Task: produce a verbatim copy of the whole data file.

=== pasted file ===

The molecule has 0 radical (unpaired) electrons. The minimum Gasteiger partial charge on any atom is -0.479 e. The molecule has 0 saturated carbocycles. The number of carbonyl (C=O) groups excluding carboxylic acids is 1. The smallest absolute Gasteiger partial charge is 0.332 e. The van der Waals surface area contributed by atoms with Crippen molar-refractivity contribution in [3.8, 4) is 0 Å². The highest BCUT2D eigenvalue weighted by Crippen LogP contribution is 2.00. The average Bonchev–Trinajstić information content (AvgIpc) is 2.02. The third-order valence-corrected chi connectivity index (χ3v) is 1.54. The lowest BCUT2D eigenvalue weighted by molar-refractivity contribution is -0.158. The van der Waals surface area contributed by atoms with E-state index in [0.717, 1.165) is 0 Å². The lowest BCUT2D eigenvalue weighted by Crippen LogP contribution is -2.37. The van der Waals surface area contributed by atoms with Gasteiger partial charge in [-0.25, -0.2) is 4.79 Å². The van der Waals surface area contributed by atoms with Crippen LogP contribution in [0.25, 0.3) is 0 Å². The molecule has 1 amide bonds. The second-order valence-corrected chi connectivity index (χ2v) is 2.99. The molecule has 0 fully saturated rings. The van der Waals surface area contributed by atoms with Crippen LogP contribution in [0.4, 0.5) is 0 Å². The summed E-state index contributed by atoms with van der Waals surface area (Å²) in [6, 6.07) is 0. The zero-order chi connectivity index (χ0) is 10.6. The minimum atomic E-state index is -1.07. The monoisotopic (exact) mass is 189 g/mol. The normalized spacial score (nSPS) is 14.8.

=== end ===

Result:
The molecule has 0 radical (unpaired) electrons. The minimum Gasteiger partial charge on any atom is -0.479 e. The molecule has 0 saturated carbocycles. The number of carbonyl (C=O) groups excluding carboxylic acids is 1. The smallest absolute Gasteiger partial charge is 0.332 e. The van der Waals surface area contributed by atoms with Crippen molar-refractivity contribution in [3.8, 4) is 0 Å². The highest BCUT2D eigenvalue weighted by Crippen LogP contribution is 2.00. The average Bonchev–Trinajstić information content (AvgIpc) is 2.02. The third-order valence-corrected chi connectivity index (χ3v) is 1.54. The lowest BCUT2D eigenvalue weighted by molar-refractivity contribution is -0.158. The van der Waals surface area contributed by atoms with E-state index in [0.717, 1.165) is 0 Å². The lowest BCUT2D eigenvalue weighted by Crippen LogP contribution is -2.37. The van der Waals surface area contributed by atoms with Gasteiger partial charge in [-0.25, -0.2) is 4.79 Å². The van der Waals surface area contributed by atoms with Crippen LogP contribution in [0.25, 0.3) is 0 Å². The molecule has 1 amide bonds. The second-order valence-corrected chi connectivity index (χ2v) is 2.99. The molecule has 0 fully saturated rings. The van der Waals surface area contributed by atoms with Crippen LogP contribution in [0.4, 0.5) is 0 Å². The summed E-state index contributed by atoms with van der Waals surface area (Å²) in [6, 6.07) is 0. The zero-order chi connectivity index (χ0) is 10.6. The minimum atomic E-state index is -1.07. The monoisotopic (exact) mass is 189 g/mol. The normalized spacial score (nSPS) is 14.8.